14. Joe, I often come back to your videos and watch them over and over again. I like your refined approach (cutting the fat) and providing a clear and proven knowledge, style, and techniques in all of your video. I also appreciate you have the budget minded photographers in mind and such approach is humbling; gears are important, but experience through practice and dedication can't be substituted. Keep up the good work Joe!

  15. Thanks for making this video! I find it way easier to understand than reading a blog post or an article.

  16. Can't wait for USA to swap to metric system.
    As always, many thanks for the time and effort on making these videos; they are very helpful.

  17. arrgh…what's with the loud, startling sound? It's like slamming prison doors. I love your channel, Joe, and I wear earbuds to catch everything you say. But that sound is a poor editing choice, imo, especially with earphones users. Still, thanks for your very educational and inspiring videos.

  18. Thank you so much for this very informative video! I would love it if you could give us a tour of your studio, you seem to have some really great unobtrusive support for your lights, ceiling supports? Rails on the walls? And arms which fold and extend out? Tripods are so cumbersome and quite often a trip hazard in a small space.
    Pardon, if you've already made a video covering this, if so, can you direct me to it.
    Much appreciation, Lory x

  19. Here's a tip for viewers: Expand the video to fill the screen. Then for each example given, such as at 5:36, 5:55, 6:05, 6:19, 6:27, 6:49, 6:58, 7:12, 7:19, 7:36, 7:49, pause and stake a screen shot (Hit the PrintScreen key) and paste it into a program such as Photoshop as a layer named as the time code. Do that for each example and you will be able to click between the view layers to examine the differences and pick the one you like easier.
    In particular, note how just increasing the size of the light (relative to the subject) from the bare 5:36 to the softbox 7:19 which is still very directional softens the transition from shadow to lit area and reduces the glare spot on the forehead. The umbrellas act the same as their size is adjusted but since they spill a lot of the light onto the white ceilings and walls, they also reduce the contrast by lighting the shadowed parts of the model's face. With a softbox, (or outdoors where there is no reflecting surfaces nearby, you would need to add a separate fill light source to achieve that reduction in contrast.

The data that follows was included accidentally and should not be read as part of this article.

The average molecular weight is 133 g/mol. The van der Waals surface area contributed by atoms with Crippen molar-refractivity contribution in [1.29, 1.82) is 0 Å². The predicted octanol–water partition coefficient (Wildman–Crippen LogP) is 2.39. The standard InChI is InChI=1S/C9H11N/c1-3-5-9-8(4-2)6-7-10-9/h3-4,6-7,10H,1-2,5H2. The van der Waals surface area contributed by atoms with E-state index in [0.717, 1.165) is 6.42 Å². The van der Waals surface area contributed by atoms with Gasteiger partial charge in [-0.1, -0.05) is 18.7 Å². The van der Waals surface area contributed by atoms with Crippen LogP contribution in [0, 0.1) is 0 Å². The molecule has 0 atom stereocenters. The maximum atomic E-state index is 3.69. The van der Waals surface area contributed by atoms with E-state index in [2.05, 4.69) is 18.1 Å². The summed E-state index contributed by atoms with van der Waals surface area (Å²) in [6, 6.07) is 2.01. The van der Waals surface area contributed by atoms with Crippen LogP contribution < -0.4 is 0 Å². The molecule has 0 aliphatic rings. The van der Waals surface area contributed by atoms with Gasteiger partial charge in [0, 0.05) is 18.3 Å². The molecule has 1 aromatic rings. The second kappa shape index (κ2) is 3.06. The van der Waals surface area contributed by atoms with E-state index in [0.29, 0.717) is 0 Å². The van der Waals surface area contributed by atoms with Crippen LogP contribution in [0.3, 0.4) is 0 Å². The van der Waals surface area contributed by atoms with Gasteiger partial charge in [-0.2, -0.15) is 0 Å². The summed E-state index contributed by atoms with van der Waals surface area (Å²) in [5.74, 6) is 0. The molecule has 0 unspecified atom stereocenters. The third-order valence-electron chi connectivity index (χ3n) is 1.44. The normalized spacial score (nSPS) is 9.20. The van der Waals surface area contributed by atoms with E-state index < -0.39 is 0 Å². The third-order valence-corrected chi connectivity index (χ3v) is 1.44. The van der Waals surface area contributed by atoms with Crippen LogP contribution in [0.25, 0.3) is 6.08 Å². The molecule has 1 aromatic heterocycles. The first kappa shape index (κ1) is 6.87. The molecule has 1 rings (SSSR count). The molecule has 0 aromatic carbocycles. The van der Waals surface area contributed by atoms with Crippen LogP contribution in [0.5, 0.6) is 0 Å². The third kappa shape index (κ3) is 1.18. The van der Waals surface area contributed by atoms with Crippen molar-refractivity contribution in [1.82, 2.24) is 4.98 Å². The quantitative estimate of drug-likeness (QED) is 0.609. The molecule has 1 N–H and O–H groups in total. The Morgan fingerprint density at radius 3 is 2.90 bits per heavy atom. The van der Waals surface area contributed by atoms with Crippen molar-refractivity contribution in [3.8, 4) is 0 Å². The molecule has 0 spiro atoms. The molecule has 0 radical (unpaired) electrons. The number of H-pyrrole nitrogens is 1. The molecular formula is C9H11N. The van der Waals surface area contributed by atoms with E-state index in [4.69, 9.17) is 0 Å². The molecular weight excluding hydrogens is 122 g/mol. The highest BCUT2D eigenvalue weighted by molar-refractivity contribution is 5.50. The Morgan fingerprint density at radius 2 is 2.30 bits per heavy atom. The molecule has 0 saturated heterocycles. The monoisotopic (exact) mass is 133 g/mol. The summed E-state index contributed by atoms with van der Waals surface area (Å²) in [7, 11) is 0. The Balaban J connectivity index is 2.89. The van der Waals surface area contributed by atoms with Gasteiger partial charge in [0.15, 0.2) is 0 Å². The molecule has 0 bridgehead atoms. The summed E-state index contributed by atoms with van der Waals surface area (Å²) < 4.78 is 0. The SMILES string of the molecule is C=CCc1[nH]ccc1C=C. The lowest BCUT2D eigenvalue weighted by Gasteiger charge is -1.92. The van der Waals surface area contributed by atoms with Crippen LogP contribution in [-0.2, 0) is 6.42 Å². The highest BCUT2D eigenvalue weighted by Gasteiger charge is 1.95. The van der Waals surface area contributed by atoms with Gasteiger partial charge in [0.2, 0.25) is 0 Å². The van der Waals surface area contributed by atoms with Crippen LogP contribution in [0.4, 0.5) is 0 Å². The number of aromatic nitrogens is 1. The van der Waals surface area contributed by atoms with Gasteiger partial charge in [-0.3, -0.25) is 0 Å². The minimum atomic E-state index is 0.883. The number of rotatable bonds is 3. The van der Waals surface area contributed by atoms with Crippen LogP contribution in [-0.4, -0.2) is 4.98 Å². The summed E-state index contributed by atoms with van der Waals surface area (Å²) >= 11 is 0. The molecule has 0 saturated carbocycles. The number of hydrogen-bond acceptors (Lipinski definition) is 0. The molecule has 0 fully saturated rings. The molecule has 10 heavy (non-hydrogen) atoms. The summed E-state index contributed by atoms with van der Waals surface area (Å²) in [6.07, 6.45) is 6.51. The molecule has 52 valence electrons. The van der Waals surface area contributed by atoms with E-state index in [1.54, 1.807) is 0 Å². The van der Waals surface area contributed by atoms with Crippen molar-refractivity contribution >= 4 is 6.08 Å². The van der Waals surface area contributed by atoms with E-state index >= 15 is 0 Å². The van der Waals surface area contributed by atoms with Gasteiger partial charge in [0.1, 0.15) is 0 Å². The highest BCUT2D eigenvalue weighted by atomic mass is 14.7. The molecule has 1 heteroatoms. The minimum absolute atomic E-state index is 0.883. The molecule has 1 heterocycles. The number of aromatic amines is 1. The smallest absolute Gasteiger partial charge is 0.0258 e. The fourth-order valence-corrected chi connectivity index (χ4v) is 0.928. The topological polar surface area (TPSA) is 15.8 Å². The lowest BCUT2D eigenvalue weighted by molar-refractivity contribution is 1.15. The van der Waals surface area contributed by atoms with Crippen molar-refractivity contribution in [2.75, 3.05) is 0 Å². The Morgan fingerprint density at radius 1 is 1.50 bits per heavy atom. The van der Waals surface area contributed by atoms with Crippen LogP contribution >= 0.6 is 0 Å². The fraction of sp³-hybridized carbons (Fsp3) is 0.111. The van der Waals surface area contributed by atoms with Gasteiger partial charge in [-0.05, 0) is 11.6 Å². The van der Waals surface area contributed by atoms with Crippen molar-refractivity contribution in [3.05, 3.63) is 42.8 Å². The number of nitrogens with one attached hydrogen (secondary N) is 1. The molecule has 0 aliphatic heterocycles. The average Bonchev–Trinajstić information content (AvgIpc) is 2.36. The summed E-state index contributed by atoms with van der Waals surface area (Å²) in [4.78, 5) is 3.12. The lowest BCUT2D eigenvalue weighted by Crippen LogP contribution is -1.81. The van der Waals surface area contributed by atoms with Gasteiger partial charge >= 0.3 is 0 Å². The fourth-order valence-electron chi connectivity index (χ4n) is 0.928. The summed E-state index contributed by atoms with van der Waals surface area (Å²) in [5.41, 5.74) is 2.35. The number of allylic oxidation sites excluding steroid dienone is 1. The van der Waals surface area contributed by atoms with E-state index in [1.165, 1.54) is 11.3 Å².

Thanks for putting this presentation together Joe. I know the effort that was required.

  20. I just bought my first strobe and light modifiers and I am so happy I found your channel. You give great info and advice and make it all seem so simple! I can't wait to practice with your techniques. Thanks Joe!

  21. Thanks for this video Joe. I like that you are not pushing expensive modifiers. I am getting a collapsible beauty dish very soon and look forward to having fun with it! I think it cost me $50 US.

  22. So just to make sure it got it iv been asked to do a family shoot (4 adults and one young child) for a friend of mine at there home witch is not a huge shooting space and next to no natural light and I have a speed light so should a mid size shoot through umbrella with a reflector work?

  23. You just answered questions that I had and questions I didn't KNOW I had! Thank you SO much for making this video. 😘

  24. Hi Joe, What is the recommended distance of the umbrella from the strobe/monolight? I noticed in this video you had the umbrella as far as possible from the monolight. I'm using a Flashpoint 320M. Do you leave the silver dish on or off? Thank you

  25. This video was very helpful! Thank you Joe!

    I notice that in this video your glasses never catch the lights. Do you have any tips for lighting video subjects wearing glasses?

  26. Great video. I don't think this topic gets talked about enough. It took me a while before I narrowed down my favorites. For example, I like silver reflective umbrellas, but I don't like shoot through umbrellas as they usually show the umbrella's ribs in the catch lights.

  27. Subscribed just because of that fact that I can watch your videos at 1.5x and still understand all your saying. Considering your content is already straigh to the point and therefore short… With the speedboost I'm devouring content.